GEO: How has this site’s energy system marked, transmuted, destabilized and harmed this setting? How, where, and what kind of traces of this harm are being observed, recorded, mitigated/exacerbated?


Enter a comma separated list of user names.
James Adams's picture
June 25, 2019
In response to:

Swearingen’s (2010) account of the mainstream environmental movement in Austin documents which of Austin’s “green spaces” were successfully and unsuccessfully protected from development and from the deleterious effects of nearby industries. However, Tretter (2016) and Busch’s (2017) studies provide a necessary supplement, documenting how the Austin’s lesser valued spaces (which are mostly populated by communities of color) have been routinely polluted both by residential waste (location of trash dumps) and industrial off-gassing (Sematech and Motorola plants). It is unclear, however, from these accounts whether or not, or to what extent the Austin landscape has be marked by its energy system in particular.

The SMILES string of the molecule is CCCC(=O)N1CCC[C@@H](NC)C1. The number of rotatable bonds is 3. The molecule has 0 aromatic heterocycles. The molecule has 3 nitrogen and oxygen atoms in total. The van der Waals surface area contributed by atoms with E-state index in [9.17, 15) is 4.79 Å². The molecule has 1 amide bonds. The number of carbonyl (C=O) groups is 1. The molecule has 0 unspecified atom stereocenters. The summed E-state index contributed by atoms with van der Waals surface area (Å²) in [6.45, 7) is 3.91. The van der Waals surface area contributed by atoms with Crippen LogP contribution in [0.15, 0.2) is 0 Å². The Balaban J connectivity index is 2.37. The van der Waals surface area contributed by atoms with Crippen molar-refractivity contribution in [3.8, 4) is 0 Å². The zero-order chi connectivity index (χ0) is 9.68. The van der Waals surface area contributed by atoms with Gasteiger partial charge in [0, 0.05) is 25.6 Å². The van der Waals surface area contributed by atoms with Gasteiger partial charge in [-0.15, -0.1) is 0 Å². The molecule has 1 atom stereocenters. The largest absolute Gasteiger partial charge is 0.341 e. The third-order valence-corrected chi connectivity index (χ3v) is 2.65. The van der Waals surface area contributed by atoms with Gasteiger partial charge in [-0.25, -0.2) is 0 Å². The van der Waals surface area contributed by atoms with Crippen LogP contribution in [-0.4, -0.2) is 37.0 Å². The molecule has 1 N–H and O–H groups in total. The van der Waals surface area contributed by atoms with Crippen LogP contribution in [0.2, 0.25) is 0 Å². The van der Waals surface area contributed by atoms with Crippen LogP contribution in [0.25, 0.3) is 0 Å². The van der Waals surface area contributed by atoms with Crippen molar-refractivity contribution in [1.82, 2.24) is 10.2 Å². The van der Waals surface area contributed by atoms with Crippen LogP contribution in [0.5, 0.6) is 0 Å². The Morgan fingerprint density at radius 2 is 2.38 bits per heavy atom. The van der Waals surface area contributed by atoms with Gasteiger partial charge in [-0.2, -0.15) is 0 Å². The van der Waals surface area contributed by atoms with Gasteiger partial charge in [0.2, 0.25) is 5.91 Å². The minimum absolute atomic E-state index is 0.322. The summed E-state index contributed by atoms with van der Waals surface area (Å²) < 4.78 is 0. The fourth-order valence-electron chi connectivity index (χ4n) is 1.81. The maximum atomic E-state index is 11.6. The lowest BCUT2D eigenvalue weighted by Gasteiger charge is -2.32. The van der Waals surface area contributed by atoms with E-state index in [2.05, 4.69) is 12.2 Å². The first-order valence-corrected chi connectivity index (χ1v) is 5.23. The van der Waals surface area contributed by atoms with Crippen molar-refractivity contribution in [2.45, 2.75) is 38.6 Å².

During preliminary research, I witnessed numerous residents of various professions attest to the impact of Austin’s coal plant (Fayette) and natural gas plant (Decker) on Austin’s air quality. During my time in Austin I will be conversing with locals about the impact of Austin’s power generation on the local landscape as well as travelling throughout the city, observing the landscape, visiting energy production sites and Desired Development Zones.

According to a study by Environment America, Texas is by far the highest emitter of airborne mercury, with a total of 11,127 in 2010 (Madsen and Randall 2011). Ohio, the next highest emitter, produced 4,218 pounds. Texas has 6 of the top ten mercury producing coal-fired power plants in the U.S.

Neak Loucks's picture
June 24, 2019
In response to:

The geology of southern Utah shapes how this area has been identified as a place of resource extraction, and the presence of coal and petroleum deposits shape political and economic interests in public lands debates. The geologic history of the area created prime conditions for petroleum deposits, particularly in southeastern Utah. These geologic conditions have created significant uranium deposits as well. Much of the coal, oil, and uranium extracted from Utah is sent for use elsewhere, although there are a number of petroleum power plants in the area. This geologic setting is part of what puts Utah, and specifically southern Utah, on the national map regarding how public lands should best be managed, and whether energy companies should receive leases for activity on public lands.